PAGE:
2016 Lenten mission Retreat


About the Mission Retreat

We are confronted on an almost daily basis with violence in our lives. African Americans have recently become a center of attention as violence is perpetrated against them. Many would say this is not new but a part of US history, sadly, for centuries. What is new and positive is the response of most Americans in condemning this violence. What is or should be our response as persons of faith? We will explore this question in two parts: First, who is my Brother? Who is my Sister? The Bible tells us clearly who they are and how we must interact with them. We are called to be responsible for all of God’s creation, human and otherwise. How do we do this as persons of faith? Using Jesus’ Parable of the Good Samaritan (LK10:29- 37), we will explore what it means to be neighbors in today’s world. We will also explore the 500 plus year presence and participation of persons of African descent in the US Church as a foundation for our study. Second, using the parable of New Wine in Old Wineskins (LK5:37- 38), we will address the challenge of change in our lives, especially our faith lives. How do we adapt to the changes taking place in our world and Church today as both become increasingly diverse? How do we learn of and accept new understandings of church and new interpretations of liturgy?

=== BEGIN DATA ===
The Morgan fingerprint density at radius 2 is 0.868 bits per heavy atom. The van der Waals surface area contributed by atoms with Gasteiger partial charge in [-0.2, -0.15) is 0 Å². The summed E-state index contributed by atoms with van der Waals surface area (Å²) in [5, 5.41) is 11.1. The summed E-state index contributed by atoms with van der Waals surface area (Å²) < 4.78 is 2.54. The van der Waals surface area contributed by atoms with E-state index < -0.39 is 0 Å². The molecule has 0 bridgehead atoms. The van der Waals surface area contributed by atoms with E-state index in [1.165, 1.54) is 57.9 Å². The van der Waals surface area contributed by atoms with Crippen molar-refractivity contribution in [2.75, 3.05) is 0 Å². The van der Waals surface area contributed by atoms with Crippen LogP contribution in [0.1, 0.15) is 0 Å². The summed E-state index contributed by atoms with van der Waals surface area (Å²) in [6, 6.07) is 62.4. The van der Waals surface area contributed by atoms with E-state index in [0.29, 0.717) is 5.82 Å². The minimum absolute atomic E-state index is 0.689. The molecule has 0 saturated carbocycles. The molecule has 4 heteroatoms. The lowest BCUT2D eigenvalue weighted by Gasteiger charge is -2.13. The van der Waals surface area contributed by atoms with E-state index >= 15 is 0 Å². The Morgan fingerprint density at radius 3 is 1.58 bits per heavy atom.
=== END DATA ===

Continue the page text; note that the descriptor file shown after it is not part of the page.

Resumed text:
Schedule:  Monday - Wednesday February 22- 24, 2016 either 10:00Am 0r 7:00pm

Monday - Wednesday February 22- 24, 2016, either 10:00am or 7:00pm.  Dr. Hayes will also be speaking at all the weekend masses the weekend of February 20-21, 2016.  All presentations will be at our Church, 403 Grandview Ave. 

  • February 22nd - Who is my Brother? Who is my Sister?
  • February 23rd - 500-yr History of African Americans in the Church 
  • February 24th - Addressing the Challenge of Change in our Lives - will include the celebration of Mass

About Dr. Diana L. Hayes

Diana L. Hayes is Emerita Professor of Systematic Theology at Georgetown University (retired).  She holds the Juris Doctor (Law), PhD (Religious Studies) and Doctor of Sacred Theology (STD) degrees and is the first African American woman to earn a Pontifical doctorate in Theology (Catholic University of Louvain). Hayes is the author/editor of 7 books. She has received numerous awards including the Elizabeth Seton Medal for Outstanding Woman Theologian and the US Catholic Award for Furthering the Role of Women in the Church as well as three honorary doctorates. Dr. Hayes has lectured throughout the United States, Europe and in South Africa on issues of race, class, gender and religion, womanist and Black theologies, women in the Catholic Church, and African American Religion(s).